Although the psalmist insists, “even the darkness is not dark to you; the night is as bright as the day, for darkness is as light to you” (Ps 139:12), Job persists that God “uncovers the deeps out of darkness, and brings deep darkness to light” (Job 12:22), for “when I looked for good, evil came; and when I waited for light, darkness came” (Job 30:26). Job can see no joy in accepting his fate; he continues in perpetual lament and anger because of his suffering.
The other well-known passage in Hebrew Scripture which relates to suffering is the fourth and last of the “Servant Songs” found in Second Isaiah (Isa 42:1–9; 49:1–7; 50:4–11; and 52:13–53:12). In this long song, the “man of suffering, acquainted with infirmity” is portrayed as despised, rejected, stricken, and afflicted (53:3–4); wounded, bruised, and crushed (53:5); crushed with pain (53:10) and caught up in anguish (53:11). There can be no doubt that this figure—whether the corporate people of Israel, as in Jewish interpretation, or an individual chosen for this role, as many Christian interpreters prefer—is well acquainted with suffering.
Yet in the words of the song, the suffering of this servant is redemptive; although “we held him of no account” (53:3), yet “he has borne our infirmities and carried our diseases” (53:4), “he was wounded for our transgressions, crushed for our iniquities, upon him was the punishment that made us whole, and by his bruises we are healed” (53:5).
Since “the Lord has laid on him the iniquity of us all” (53:6), he was “stricken for the transgression of my people” (53:8), his life was made “an offering for sin” (53:10) who “bore the sin of many, and made intercession for the transgressors” (53:12). The redemptive suffering of this servant “shall make many righteous, and he shall bear their iniquities” (53:11).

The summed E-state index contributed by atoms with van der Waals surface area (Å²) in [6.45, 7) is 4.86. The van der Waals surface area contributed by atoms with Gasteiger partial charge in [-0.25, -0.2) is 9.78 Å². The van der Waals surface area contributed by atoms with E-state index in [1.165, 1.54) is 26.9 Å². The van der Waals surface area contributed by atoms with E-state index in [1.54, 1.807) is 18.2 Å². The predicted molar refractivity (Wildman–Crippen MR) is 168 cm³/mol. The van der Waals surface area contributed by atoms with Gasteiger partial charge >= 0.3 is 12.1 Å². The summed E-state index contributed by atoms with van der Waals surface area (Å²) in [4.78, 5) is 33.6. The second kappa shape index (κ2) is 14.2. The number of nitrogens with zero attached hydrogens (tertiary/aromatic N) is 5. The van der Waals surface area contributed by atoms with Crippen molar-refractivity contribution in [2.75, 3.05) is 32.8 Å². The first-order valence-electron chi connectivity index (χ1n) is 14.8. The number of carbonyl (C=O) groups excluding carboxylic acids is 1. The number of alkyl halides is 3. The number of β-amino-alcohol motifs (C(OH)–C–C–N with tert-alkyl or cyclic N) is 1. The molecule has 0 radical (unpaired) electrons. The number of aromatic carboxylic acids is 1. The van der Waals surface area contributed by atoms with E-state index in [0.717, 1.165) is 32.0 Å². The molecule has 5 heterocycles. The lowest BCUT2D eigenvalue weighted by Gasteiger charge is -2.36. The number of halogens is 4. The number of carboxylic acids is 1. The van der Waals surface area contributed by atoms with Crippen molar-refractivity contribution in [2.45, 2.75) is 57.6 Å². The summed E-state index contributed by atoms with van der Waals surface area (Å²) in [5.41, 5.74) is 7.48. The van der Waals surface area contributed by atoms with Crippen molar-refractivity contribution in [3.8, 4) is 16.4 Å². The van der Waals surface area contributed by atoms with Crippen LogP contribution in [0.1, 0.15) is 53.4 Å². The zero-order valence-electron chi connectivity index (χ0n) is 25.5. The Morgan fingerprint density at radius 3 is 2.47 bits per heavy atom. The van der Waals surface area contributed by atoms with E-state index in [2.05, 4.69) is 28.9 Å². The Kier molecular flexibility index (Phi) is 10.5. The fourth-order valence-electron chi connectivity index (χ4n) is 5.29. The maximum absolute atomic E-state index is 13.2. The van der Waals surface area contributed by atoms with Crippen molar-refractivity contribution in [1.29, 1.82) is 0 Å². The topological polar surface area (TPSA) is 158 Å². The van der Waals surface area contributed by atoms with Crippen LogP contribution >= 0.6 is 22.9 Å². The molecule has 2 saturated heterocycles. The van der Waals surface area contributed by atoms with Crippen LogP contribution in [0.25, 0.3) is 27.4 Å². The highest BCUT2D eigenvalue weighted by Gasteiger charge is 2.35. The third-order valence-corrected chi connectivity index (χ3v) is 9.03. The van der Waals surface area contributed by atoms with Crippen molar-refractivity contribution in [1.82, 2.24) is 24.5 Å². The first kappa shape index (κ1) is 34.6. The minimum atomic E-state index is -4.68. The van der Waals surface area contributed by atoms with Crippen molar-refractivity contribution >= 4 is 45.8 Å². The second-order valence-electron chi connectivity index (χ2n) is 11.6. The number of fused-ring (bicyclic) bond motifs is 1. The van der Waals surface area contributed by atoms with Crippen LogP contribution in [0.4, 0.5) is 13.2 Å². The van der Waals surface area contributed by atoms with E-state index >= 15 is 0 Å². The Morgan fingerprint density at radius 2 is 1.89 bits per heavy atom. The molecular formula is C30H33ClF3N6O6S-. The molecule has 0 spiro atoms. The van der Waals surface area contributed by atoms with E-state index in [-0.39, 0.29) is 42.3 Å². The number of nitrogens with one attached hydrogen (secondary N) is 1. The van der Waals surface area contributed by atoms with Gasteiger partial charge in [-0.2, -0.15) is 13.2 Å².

Such suffering is not in vain; and when later Christian writers drew from the rich theology of this song, they attributed to Jesus the same dynamic of redemptive suffering. This is clearly the case in this week’s epistle, where we hear, “Christ also suffered for sins once for all, the righteous for the unrighteous, in order to bring you to God” (1 Pet 3:18). The words provide a strong and clear echo of the fourth Servant Song. There is hope to be found in the midst of this suffering.
This motif of hope runs throughout this letter (1:3, 13, 21; 3:15; 4:13). What follows after suffering, the author writes with assurance, is God’s “eternal glory in Christ” (5:10); this is “the true grace of God” (5:12). Elders within the community of faith are to exercise their leadership with humility, and thereby provide “examples to the flock” (5:1–5). In this way, they will “win the crown of glory that never fades away” (5:4).
This, then, is the “inheritance that is imperishable, undefiled, and unfading, kept in heaven for you” which was promised in the initial thanksgiving (1:4). This hope is what undergirds the distinctive identity of believers seeking to remain faithful to the way of Jesus in their society.